Analysis

Tel Aviv Makes It Clear: Gender Segregation Is Never the Norm

Mayor Ron Huldai showed that the liberal camp also has values worth standing up for, whether at Rabin Square or anywhere else

A rally at Tel Aviv's Rabin Square, May 2018.
Moti Milrod

Perhaps the most important part of Tel Aviv's decision not to allow gender segregation at an event planned by the Chabad Hasidic movement for Rabin Square this Monday is the statement that “segregation of men and women in the public sphere constitutes discrimination.”

As simple as that. The growing demand for gender segregation has eroded this principle. What had been taken for granted until a few years ago now requires a reminder: The default isn’t that segregation is allowed, but the opposite. Without apologizing or stuttering, Mayor Ron Huldai showed that the liberal camp also has values worth standing up for.

The city’s decision not to permit the event was published this past Monday. The following day the municipality’s deputy director general, Rubi Zelof, met representatives of Chabad, the organizer of the rally “Messiah in the Square” that was intended to “greet the Lubavitcher Rebbe, King Messiah.”

That’s what the leaflets distributed before the event said, referring to the late Rabbi Menachem Mendel Schneerson. Still, it was clear that it wasn’t a religious ritual but rather a cultural happening, so there was no reason to exempt it from the basic obligations for the public space – like avoiding discrimination.

The organizers, actually a Chabad group linked to the movement’s messianic faction, petitioned the Tel Aviv District Court on Thursday, demanding to be allowed to set up a barrier between men and women “based on the rules of halakha” – Jewish law. They argued that the city had given its permission to segregate the genders long ago and now was revoking it due to “political pressure” in the name of “the war on excluding women.” They also claimed that this was a clearly religious event where the law allows segregation.

Tel Aviv Mayor Ron Huldai at Bloomfield Stadium in 2016.
Ofer Vaknin

The city’s full answer, which Haaretz has obtained, clearly defends the basic principles of the public space. It doesn’t try to force a mixed life on men and women, Jews and Arabs, Ashkenazim and Mizrahim or rich and poor. It only objects to the attempt to discriminate against one group in the name of another group’s beliefs. That’s the meaning of the common space: It belongs to everyone and must stay open to everyone.

In March, the municipality had agreed in principle to hold the rally in the square. But in recent weeks the organizers stepped up the advertising, promising “special places for women” – though none on the stage.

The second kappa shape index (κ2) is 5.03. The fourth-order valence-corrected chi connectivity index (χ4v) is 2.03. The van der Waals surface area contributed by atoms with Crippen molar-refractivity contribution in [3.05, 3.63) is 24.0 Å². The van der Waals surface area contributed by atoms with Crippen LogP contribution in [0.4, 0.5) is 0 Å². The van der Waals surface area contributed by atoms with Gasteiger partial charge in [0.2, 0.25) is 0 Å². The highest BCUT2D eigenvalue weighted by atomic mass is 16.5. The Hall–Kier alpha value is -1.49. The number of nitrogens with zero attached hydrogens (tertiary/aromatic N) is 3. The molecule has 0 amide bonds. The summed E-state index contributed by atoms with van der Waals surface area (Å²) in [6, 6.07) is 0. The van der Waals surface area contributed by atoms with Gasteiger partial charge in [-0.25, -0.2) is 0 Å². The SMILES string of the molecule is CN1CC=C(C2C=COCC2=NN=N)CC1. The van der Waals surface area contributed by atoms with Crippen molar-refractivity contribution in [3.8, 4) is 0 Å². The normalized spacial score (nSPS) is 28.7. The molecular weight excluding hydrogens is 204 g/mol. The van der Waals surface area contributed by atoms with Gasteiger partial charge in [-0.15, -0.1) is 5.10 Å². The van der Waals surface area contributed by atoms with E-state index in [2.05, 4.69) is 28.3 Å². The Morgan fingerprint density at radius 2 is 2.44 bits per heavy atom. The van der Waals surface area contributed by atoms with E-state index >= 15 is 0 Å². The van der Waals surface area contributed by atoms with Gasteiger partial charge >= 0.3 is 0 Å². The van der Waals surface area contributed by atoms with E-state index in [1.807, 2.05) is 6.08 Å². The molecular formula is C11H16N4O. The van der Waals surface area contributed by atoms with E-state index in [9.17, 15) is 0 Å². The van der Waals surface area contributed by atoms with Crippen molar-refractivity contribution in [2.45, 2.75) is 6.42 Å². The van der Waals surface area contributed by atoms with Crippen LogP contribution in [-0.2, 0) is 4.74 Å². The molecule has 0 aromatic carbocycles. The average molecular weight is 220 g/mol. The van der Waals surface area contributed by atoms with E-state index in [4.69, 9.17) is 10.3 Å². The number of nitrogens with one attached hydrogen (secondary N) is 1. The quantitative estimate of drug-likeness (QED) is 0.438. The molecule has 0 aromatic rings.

At the beginning of June, the Israel Women’s Network and other groups complained to the city and the attorney general that the rally consisted of forbidden gender segregation. The city’s decision is based on Attorney General Avichai Mendelblit’s ruling that the municipality has the authority “to stipulate that no gender segregation is practiced at an event permitted by the city.”

The city notes that only special circumstances can justify segregation; otherwise it’s merely discrimination. That’s the key point: Tel Aviv isn’t expanding its approach to equality, but (merely) applying it to this case. The argument by the ultra-Orthodox is that unless proven otherwise, segregation is permitted and even desirable.

The document cites the report by an interministerial panel looking into the exclusion of women, which notes that this practice “undermines the premises on which democracy is based.” One chapter addresses segregation at events, stipulating that a public authority is “a key agent in advancing the protection of human rights” and must not “practice any segregation between men and women, even if this appears to be at the request of some of the public involved.” The report’s conclusions were adopted in a 2014 cabinet decision.

Tel Aviv's Rabin Square after Israel won the Eurovision Song Contest, May 2018.
Tomer Appelbaum

The exception to this is a clear religious event. Chabad said the rally in the square was such an event, so gender segregation should be allowed, but the city rejected this argument. Physical segregation “is not in keeping with the right of free use” of the public sphere, the city said. The public, passing through Rabin Square, “might see the segregation as an infringement.”

In reply to Chabad’s argument that banning the segregation would deter religious women from attending the event, the city said “every participant has the right to choose his place in the square, but creating a physical barrier and preventing free passage in the public sphere” is a whole different matter – one that cannot be agreed to.

The people supporting segregation in the name of freedom of religion or cultural tolerance are fooling themselves. The Chabad event is similar to demands for segregation elsewhere, as in the army, academia and training for the civil service. Whether institutionalized or covert, the segregation always amounts to discrimination.

The court will hear the petition Sunday. The argument isn’t whether “Messiah in the Square” is a religious or cultural event, but whether gender segregation will become a norm in the public sphere.